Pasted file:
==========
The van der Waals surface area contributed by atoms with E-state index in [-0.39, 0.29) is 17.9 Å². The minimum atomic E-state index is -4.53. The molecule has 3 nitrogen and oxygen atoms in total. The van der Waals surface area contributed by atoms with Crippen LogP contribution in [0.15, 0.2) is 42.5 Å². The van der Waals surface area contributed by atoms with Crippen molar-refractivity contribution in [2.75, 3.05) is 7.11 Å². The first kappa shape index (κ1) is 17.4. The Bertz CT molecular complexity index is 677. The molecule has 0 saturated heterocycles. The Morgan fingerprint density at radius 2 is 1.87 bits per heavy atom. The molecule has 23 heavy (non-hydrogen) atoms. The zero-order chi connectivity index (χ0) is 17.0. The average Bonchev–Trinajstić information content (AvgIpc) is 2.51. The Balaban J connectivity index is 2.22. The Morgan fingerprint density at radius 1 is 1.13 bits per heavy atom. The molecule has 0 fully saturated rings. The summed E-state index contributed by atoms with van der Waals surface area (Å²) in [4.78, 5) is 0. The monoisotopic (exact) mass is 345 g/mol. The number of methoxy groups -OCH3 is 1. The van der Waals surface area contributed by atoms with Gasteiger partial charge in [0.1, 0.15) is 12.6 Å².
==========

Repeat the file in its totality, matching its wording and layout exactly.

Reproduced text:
The van der Waals surface area contributed by atoms with E-state index in [-0.39, 0.29) is 17.9 Å². The minimum atomic E-state index is -4.53. The molecule has 3 nitrogen and oxygen atoms in total. The van der Waals surface area contributed by atoms with Crippen LogP contribution in [0.15, 0.2) is 42.5 Å². The van der Waals surface area contributed by atoms with Crippen molar-refractivity contribution in [2.75, 3.05) is 7.11 Å². The first kappa shape index (κ1) is 17.4. The Bertz CT molecular complexity index is 677. The molecule has 0 saturated heterocycles. The Morgan fingerprint density at radius 2 is 1.87 bits per heavy atom. The molecule has 23 heavy (non-hydrogen) atoms. The zero-order chi connectivity index (χ0) is 17.0. The average Bonchev–Trinajstić information content (AvgIpc) is 2.51. The Balaban J connectivity index is 2.22. The Morgan fingerprint density at radius 1 is 1.13 bits per heavy atom. The molecule has 0 fully saturated rings. The summed E-state index contributed by atoms with van der Waals surface area (Å²) in [4.78, 5) is 0. The monoisotopic (exact) mass is 345 g/mol. The number of methoxy groups -OCH3 is 1. The van der Waals surface area contributed by atoms with Gasteiger partial charge in [0.1, 0.15) is 12.6 Å².